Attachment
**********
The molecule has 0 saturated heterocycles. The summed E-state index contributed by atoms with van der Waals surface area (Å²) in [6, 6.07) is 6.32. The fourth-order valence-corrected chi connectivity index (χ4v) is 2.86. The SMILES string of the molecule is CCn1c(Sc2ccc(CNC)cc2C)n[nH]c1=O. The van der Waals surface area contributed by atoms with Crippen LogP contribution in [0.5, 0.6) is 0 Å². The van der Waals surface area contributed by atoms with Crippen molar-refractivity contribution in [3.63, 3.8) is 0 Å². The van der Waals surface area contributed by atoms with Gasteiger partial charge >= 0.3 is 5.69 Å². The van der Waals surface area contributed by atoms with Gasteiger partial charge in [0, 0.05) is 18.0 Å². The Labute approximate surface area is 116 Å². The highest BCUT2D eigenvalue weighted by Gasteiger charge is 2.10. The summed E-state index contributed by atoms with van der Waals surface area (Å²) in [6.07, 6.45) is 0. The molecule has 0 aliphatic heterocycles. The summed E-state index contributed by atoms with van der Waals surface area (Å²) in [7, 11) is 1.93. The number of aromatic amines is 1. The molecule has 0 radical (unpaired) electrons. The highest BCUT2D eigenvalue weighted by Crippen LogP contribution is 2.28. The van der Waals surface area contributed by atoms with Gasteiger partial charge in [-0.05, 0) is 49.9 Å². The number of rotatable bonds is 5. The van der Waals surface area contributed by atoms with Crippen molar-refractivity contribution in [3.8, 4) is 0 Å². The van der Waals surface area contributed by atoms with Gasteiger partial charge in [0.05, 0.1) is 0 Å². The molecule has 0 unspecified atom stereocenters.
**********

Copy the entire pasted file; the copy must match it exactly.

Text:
The molecule has 0 saturated heterocycles. The summed E-state index contributed by atoms with van der Waals surface area (Å²) in [6, 6.07) is 6.32. The fourth-order valence-corrected chi connectivity index (χ4v) is 2.86. The SMILES string of the molecule is CCn1c(Sc2ccc(CNC)cc2C)n[nH]c1=O. The van der Waals surface area contributed by atoms with Crippen LogP contribution in [0.5, 0.6) is 0 Å². The van der Waals surface area contributed by atoms with Crippen molar-refractivity contribution in [3.63, 3.8) is 0 Å². The van der Waals surface area contributed by atoms with Gasteiger partial charge >= 0.3 is 5.69 Å². The van der Waals surface area contributed by atoms with Gasteiger partial charge in [0, 0.05) is 18.0 Å². The Labute approximate surface area is 116 Å². The highest BCUT2D eigenvalue weighted by Gasteiger charge is 2.10. The summed E-state index contributed by atoms with van der Waals surface area (Å²) in [6.07, 6.45) is 0. The molecule has 0 aliphatic heterocycles. The summed E-state index contributed by atoms with van der Waals surface area (Å²) in [7, 11) is 1.93. The number of aromatic amines is 1. The molecule has 0 radical (unpaired) electrons. The highest BCUT2D eigenvalue weighted by Crippen LogP contribution is 2.28. The van der Waals surface area contributed by atoms with Gasteiger partial charge in [-0.05, 0) is 49.9 Å². The number of rotatable bonds is 5. The van der Waals surface area contributed by atoms with Crippen molar-refractivity contribution in [3.8, 4) is 0 Å². The van der Waals surface area contributed by atoms with Gasteiger partial charge in [0.05, 0.1) is 0 Å². The molecule has 0 unspecified atom stereocenters.